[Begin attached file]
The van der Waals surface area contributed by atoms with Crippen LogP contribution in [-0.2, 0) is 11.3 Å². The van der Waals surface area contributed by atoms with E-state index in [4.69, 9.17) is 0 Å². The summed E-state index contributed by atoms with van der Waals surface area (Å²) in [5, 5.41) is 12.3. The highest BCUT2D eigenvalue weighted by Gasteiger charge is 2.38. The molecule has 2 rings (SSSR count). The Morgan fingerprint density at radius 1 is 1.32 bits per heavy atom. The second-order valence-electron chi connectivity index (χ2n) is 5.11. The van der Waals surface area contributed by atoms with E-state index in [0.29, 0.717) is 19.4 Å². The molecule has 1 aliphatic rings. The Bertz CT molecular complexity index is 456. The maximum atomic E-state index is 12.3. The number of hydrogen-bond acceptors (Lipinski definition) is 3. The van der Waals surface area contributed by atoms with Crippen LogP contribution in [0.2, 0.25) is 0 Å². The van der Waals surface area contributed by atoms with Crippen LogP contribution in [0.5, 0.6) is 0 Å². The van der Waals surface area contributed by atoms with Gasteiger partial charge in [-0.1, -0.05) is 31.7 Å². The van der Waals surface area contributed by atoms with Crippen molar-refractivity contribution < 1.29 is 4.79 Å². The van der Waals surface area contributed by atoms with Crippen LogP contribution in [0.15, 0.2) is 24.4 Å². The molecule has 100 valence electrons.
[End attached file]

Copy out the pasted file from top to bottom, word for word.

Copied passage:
The van der Waals surface area contributed by atoms with Crippen LogP contribution in [-0.2, 0) is 11.3 Å². The van der Waals surface area contributed by atoms with E-state index in [4.69, 9.17) is 0 Å². The summed E-state index contributed by atoms with van der Waals surface area (Å²) in [5, 5.41) is 12.3. The highest BCUT2D eigenvalue weighted by Gasteiger charge is 2.38. The molecule has 2 rings (SSSR count). The Morgan fingerprint density at radius 1 is 1.32 bits per heavy atom. The second-order valence-electron chi connectivity index (χ2n) is 5.11. The van der Waals surface area contributed by atoms with E-state index in [0.29, 0.717) is 19.4 Å². The molecule has 1 aliphatic rings. The Bertz CT molecular complexity index is 456. The maximum atomic E-state index is 12.3. The number of hydrogen-bond acceptors (Lipinski definition) is 3. The van der Waals surface area contributed by atoms with Crippen LogP contribution in [0.2, 0.25) is 0 Å². The van der Waals surface area contributed by atoms with Crippen LogP contribution in [0.5, 0.6) is 0 Å². The van der Waals surface area contributed by atoms with Gasteiger partial charge in [-0.1, -0.05) is 31.7 Å². The van der Waals surface area contributed by atoms with Crippen molar-refractivity contribution < 1.29 is 4.79 Å². The van der Waals surface area contributed by atoms with Crippen LogP contribution in [0.15, 0.2) is 24.4 Å². The molecule has 100 valence electrons.